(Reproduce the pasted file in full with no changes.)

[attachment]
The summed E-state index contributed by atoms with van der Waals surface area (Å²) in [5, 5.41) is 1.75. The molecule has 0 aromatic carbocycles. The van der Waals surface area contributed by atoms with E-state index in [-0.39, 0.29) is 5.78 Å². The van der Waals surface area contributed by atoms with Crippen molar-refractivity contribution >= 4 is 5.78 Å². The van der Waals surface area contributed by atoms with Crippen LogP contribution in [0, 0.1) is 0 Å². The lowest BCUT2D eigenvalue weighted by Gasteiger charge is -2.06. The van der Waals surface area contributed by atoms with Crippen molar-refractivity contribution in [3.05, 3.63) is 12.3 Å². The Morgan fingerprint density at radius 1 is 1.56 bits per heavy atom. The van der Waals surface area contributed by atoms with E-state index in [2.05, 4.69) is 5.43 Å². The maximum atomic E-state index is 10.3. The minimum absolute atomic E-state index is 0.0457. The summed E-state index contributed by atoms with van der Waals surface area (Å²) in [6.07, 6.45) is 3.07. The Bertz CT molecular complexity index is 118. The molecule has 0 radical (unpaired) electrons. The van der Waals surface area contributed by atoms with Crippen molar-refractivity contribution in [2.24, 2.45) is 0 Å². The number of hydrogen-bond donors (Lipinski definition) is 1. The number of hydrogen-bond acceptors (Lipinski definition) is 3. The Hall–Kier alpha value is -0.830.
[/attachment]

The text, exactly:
The summed E-state index contributed by atoms with van der Waals surface area (Å²) in [5, 5.41) is 1.75. The molecule has 0 aromatic carbocycles. The van der Waals surface area contributed by atoms with E-state index in [-0.39, 0.29) is 5.78 Å². The van der Waals surface area contributed by atoms with Crippen molar-refractivity contribution >= 4 is 5.78 Å². The van der Waals surface area contributed by atoms with Crippen LogP contribution in [0, 0.1) is 0 Å². The lowest BCUT2D eigenvalue weighted by Gasteiger charge is -2.06. The van der Waals surface area contributed by atoms with Crippen molar-refractivity contribution in [3.05, 3.63) is 12.3 Å². The Morgan fingerprint density at radius 1 is 1.56 bits per heavy atom. The van der Waals surface area contributed by atoms with E-state index in [2.05, 4.69) is 5.43 Å². The maximum atomic E-state index is 10.3. The minimum absolute atomic E-state index is 0.0457. The summed E-state index contributed by atoms with van der Waals surface area (Å²) in [6.07, 6.45) is 3.07. The Bertz CT molecular complexity index is 118. The molecule has 0 radical (unpaired) electrons. The van der Waals surface area contributed by atoms with Crippen molar-refractivity contribution in [2.24, 2.45) is 0 Å². The number of hydrogen-bond donors (Lipinski definition) is 1. The number of hydrogen-bond acceptors (Lipinski definition) is 3. The Hall–Kier alpha value is -0.830.